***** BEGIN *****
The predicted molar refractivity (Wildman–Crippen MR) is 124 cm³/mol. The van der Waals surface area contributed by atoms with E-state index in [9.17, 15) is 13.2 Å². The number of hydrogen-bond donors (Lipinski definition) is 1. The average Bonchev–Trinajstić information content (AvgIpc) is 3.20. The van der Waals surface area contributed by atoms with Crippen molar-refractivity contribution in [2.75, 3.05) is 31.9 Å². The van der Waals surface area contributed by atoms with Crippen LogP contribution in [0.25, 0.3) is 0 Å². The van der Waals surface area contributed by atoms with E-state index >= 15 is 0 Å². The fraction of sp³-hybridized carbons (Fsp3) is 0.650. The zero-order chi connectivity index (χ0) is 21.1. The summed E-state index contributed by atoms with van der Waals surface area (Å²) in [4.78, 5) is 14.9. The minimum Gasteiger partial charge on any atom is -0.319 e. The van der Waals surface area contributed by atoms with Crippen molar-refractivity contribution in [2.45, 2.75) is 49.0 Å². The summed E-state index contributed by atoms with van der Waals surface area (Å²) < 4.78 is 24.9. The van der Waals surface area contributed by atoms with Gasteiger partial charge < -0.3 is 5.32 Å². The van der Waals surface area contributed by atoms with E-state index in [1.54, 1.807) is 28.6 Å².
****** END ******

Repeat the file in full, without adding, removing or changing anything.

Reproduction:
The predicted molar refractivity (Wildman–Crippen MR) is 124 cm³/mol. The van der Waals surface area contributed by atoms with E-state index in [9.17, 15) is 13.2 Å². The number of hydrogen-bond donors (Lipinski definition) is 1. The average Bonchev–Trinajstić information content (AvgIpc) is 3.20. The van der Waals surface area contributed by atoms with Crippen molar-refractivity contribution in [2.75, 3.05) is 31.9 Å². The van der Waals surface area contributed by atoms with Crippen LogP contribution in [0.25, 0.3) is 0 Å². The van der Waals surface area contributed by atoms with E-state index >= 15 is 0 Å². The fraction of sp³-hybridized carbons (Fsp3) is 0.650. The zero-order chi connectivity index (χ0) is 21.1. The summed E-state index contributed by atoms with van der Waals surface area (Å²) in [4.78, 5) is 14.9. The minimum Gasteiger partial charge on any atom is -0.319 e. The van der Waals surface area contributed by atoms with Crippen molar-refractivity contribution in [2.45, 2.75) is 49.0 Å². The summed E-state index contributed by atoms with van der Waals surface area (Å²) < 4.78 is 24.9. The van der Waals surface area contributed by atoms with Gasteiger partial charge < -0.3 is 5.32 Å². The van der Waals surface area contributed by atoms with E-state index in [1.54, 1.807) is 28.6 Å².